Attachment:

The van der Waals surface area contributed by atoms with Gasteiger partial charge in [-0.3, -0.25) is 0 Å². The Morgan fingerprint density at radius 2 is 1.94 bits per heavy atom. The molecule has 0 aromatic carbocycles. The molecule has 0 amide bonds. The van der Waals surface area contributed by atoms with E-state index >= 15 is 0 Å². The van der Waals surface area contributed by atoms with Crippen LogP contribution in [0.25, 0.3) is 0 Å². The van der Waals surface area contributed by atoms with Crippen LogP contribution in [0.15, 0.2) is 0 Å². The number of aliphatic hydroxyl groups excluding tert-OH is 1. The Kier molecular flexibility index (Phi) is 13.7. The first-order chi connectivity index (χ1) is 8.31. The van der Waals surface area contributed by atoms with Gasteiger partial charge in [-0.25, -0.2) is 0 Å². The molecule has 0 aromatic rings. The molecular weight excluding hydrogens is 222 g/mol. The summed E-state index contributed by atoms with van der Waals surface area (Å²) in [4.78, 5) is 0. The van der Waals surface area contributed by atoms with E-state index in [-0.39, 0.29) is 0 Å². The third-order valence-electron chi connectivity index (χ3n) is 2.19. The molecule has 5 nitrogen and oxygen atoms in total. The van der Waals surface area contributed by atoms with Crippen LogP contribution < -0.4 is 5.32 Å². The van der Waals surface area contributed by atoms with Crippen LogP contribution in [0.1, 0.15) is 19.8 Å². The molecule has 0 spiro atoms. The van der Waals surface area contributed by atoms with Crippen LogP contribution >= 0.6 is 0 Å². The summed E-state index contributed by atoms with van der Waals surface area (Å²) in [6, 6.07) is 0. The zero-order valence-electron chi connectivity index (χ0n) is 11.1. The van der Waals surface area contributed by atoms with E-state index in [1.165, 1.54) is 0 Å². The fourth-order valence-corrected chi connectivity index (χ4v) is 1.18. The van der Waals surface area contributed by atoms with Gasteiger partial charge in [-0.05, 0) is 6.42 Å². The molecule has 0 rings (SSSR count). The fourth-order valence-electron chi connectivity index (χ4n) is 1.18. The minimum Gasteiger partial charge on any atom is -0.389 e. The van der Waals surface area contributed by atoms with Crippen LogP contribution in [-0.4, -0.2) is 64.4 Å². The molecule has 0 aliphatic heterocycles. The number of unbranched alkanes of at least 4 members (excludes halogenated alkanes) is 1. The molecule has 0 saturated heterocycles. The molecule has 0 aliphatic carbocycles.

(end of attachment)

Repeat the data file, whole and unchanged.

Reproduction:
The van der Waals surface area contributed by atoms with Gasteiger partial charge in [-0.3, -0.25) is 0 Å². The Morgan fingerprint density at radius 2 is 1.94 bits per heavy atom. The molecule has 0 aromatic carbocycles. The molecule has 0 amide bonds. The van der Waals surface area contributed by atoms with E-state index >= 15 is 0 Å². The van der Waals surface area contributed by atoms with Crippen LogP contribution in [0.25, 0.3) is 0 Å². The van der Waals surface area contributed by atoms with Crippen LogP contribution in [0.15, 0.2) is 0 Å². The number of aliphatic hydroxyl groups excluding tert-OH is 1. The Kier molecular flexibility index (Phi) is 13.7. The first-order chi connectivity index (χ1) is 8.31. The van der Waals surface area contributed by atoms with Gasteiger partial charge in [-0.25, -0.2) is 0 Å². The molecule has 0 aromatic rings. The molecular weight excluding hydrogens is 222 g/mol. The summed E-state index contributed by atoms with van der Waals surface area (Å²) in [4.78, 5) is 0. The van der Waals surface area contributed by atoms with E-state index in [-0.39, 0.29) is 0 Å². The third-order valence-electron chi connectivity index (χ3n) is 2.19. The molecule has 5 nitrogen and oxygen atoms in total. The van der Waals surface area contributed by atoms with Crippen LogP contribution < -0.4 is 5.32 Å². The van der Waals surface area contributed by atoms with Crippen LogP contribution in [0.1, 0.15) is 19.8 Å². The molecule has 0 spiro atoms. The van der Waals surface area contributed by atoms with Crippen LogP contribution >= 0.6 is 0 Å². The summed E-state index contributed by atoms with van der Waals surface area (Å²) in [6, 6.07) is 0. The zero-order valence-electron chi connectivity index (χ0n) is 11.1. The van der Waals surface area contributed by atoms with E-state index in [1.165, 1.54) is 0 Å². The fourth-order valence-corrected chi connectivity index (χ4v) is 1.18. The van der Waals surface area contributed by atoms with Gasteiger partial charge in [-0.05, 0) is 6.42 Å². The molecule has 0 rings (SSSR count). The fourth-order valence-electron chi connectivity index (χ4n) is 1.18. The minimum Gasteiger partial charge on any atom is -0.389 e. The van der Waals surface area contributed by atoms with Crippen LogP contribution in [-0.4, -0.2) is 64.4 Å². The molecule has 0 aliphatic heterocycles. The number of unbranched alkanes of at least 4 members (excludes halogenated alkanes) is 1. The molecule has 0 saturated heterocycles. The molecule has 0 aliphatic carbocycles.